#5 TruemiddlecenterpadSchouten’s patience and gentle, but firm, instruction worked with Paula Brazier. Since getting certified, she has logged 266 dives and now says going on holiday that doesn’t include diving, is not an option. How does she feel about diving now?

“I absolutely love it! Sharing this time with Paul is so special and I am at my happiest, finding him things to photograph,” she says. “Mike taught me to watch and wait, to look at the reef and see beyond the obvious. He has the most amazing vision and he has instilled in me a similar approach to my diving.”

Paul Brazier, an experienced and well-traveled diver, couldn’t be happier about his wife’s transformation.  “I never thought we’d even get her in the water,” he says. “It is wonderful to finally have Paula in the water as my “buddy” and to be able to share the experience together.”

Both credit Mike Schouten, who as an experienced and skilled dive instructor, knew just what to do and how to do it. “Mike is the most patient, kind person I have ever met,” says Paula. “He never gave up encouraging me to achieve my goal, even when I tried to give up, and I did try a few times. Every challenge he met with kindness and humor. He taught me to be the best diver I could be.”#6 Truemiddlecenterpad

Michael Schouten, originally from the Netherlands, has been an instructor at the Southern Cross Club for 7 years. He has been teaching scuba since 1994 and estimates he has taught between 800 – 900 people, including Paul Brazier, in an unusual coincidence. Mike Schouten taught Brazier a Divemaster course in Egypt years before they reconnected, quite unexpectedly, on the dive boat in Little Cayman.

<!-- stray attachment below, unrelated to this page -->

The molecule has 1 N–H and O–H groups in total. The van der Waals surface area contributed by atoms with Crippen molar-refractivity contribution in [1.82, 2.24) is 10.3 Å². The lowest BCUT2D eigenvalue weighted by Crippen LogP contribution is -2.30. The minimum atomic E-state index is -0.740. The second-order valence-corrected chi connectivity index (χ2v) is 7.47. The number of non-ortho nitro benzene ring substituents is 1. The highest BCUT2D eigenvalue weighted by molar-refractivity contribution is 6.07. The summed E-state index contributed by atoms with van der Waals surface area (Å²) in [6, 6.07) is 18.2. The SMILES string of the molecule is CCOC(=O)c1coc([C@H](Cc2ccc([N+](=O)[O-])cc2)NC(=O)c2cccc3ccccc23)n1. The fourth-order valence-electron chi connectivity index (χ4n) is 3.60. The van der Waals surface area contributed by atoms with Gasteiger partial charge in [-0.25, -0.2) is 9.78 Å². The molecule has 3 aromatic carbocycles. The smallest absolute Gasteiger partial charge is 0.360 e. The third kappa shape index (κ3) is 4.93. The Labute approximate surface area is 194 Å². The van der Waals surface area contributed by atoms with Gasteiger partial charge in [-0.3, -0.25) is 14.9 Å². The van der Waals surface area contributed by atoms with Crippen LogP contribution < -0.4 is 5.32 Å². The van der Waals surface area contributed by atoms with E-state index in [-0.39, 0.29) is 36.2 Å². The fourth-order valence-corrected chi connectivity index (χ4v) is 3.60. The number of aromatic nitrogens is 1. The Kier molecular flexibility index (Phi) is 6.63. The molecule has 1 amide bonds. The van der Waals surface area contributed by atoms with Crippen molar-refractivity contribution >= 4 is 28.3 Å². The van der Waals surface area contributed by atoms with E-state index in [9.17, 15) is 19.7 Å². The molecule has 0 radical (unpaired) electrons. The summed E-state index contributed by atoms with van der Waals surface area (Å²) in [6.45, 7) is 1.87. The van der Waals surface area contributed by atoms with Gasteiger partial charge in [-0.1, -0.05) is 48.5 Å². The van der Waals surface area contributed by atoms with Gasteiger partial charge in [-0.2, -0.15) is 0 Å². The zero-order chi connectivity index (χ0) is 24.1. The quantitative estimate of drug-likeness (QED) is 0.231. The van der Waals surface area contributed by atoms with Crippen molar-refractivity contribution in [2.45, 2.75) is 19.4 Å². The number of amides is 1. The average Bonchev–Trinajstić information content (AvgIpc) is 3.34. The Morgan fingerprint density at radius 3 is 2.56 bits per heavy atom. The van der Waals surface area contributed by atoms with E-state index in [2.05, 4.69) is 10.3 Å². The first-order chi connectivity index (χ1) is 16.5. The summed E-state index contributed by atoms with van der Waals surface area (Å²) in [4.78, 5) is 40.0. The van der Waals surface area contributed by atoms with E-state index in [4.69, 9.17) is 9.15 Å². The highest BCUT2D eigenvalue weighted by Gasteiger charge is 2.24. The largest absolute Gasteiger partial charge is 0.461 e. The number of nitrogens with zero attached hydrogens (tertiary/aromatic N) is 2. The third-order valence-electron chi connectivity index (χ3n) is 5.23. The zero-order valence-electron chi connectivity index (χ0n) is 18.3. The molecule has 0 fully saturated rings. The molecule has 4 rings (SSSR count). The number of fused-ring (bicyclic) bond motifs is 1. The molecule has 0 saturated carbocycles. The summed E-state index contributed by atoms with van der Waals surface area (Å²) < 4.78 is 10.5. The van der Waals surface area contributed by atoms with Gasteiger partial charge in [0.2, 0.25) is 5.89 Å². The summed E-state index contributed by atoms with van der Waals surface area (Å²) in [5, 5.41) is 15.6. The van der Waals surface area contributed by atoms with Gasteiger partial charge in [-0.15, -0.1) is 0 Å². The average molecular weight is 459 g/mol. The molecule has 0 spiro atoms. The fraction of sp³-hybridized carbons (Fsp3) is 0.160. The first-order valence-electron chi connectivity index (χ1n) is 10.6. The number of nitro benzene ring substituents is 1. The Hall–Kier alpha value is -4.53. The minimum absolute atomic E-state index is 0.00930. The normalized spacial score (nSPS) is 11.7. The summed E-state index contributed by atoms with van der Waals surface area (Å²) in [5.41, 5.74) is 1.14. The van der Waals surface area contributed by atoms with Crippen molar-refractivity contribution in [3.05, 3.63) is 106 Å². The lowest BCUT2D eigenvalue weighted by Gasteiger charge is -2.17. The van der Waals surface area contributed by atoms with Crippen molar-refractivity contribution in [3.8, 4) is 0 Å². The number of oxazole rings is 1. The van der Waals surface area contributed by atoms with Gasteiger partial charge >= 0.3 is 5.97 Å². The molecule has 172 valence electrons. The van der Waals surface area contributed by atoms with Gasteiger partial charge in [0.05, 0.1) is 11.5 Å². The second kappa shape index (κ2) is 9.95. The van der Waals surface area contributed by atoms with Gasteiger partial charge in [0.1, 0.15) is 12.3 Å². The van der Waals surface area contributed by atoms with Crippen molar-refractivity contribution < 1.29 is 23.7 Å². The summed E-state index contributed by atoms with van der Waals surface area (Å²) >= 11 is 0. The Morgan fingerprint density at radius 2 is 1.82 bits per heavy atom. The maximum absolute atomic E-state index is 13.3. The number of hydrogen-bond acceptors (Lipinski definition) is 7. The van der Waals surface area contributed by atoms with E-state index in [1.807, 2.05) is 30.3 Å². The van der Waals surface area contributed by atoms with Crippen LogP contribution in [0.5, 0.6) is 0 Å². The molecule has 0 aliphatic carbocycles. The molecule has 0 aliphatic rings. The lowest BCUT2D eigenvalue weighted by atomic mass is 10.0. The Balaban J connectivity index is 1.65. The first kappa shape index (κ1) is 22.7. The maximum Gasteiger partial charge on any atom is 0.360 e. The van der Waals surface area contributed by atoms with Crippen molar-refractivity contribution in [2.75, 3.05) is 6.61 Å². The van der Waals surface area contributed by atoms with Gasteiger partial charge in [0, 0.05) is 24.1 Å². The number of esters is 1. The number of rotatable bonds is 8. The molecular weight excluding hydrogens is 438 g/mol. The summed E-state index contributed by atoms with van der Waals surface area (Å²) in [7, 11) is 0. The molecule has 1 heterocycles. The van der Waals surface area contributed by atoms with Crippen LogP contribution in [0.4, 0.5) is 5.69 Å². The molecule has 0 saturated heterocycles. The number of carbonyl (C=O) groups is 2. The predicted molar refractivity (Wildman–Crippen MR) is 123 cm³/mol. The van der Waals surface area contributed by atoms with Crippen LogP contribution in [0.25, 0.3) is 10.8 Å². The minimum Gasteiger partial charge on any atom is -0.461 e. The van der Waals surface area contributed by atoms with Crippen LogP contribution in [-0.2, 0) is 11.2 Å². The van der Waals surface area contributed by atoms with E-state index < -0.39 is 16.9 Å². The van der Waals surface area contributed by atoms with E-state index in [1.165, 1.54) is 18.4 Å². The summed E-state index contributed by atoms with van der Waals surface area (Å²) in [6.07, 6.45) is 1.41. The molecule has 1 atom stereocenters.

“I like working with students, seeing their amazement at being underwater, weightless and going up to a turtle getting face to face with them,” he says of a job he still enjoys after almost 20 years. “As divemasters we are watching people literally changing their lives when they start diving.”

#7 TruemiddlecenterpadGoing to his “office” every day keeps Mike Schouten interested too because there is always something new to see on Little Cayman’s beautiful walls and coral gardens teeming with marine life.  What is the best part of his job?  “Being able to do what I like to do and I like to dive,” he says. And does he feel lucky?  “Yea, I would say so.”

About the Southern Cross Club

The casually sophisticated Southern Cross Club Fish & Dive Resort is Little Cayman’s original resort. It features 12 beachfront bungalows complete with a top-rated, professional in-house diving and fishing operation. A unique blend of rusticity and elegance the resort is often described as “Barefoot Luxury”.  Guests can expect friendly and diligent service, delicious food, inviting rooms with breath-taking views and a comfortable dive boat ― a few of the things that bring them back year after year.  The resort’s beach-based location also provides flats fisherman with access to Bonefish and Permit just minutes away.  For reservations or more information contact the Southern Cross Club at 1 (800) 899-CLUB (2582), e-mail [email protected] or visit www.southerncrossclub.com.

PHOTO: #1 A relaxed and confident diver enjoying Bloody Bay Wall on Little Cayman, Paul Brazier credits her instructor Mike Schouten for her success.

#2 Paula Brazier on the dive boat preparing to make her first ocean dive with instructor Mike Schouten.

#3 Paula Brazier and instructor Mike Schouten’s on her first dive.

#4 Paula Brazier and Mike Schouten working on a navigation course at the Southern Cross Club on Little Cayman.

#5 Paula Brazier receiving her certification from Mike Schouten at the Southern Cross Club on Little Cayman.

#6  Master Scuba Diver Paula Brazier enjoying some bottom time in Little Cayman.

#7 Paula and Paul Brazier toast to great times at the Southern Cross Club in Little Cayman.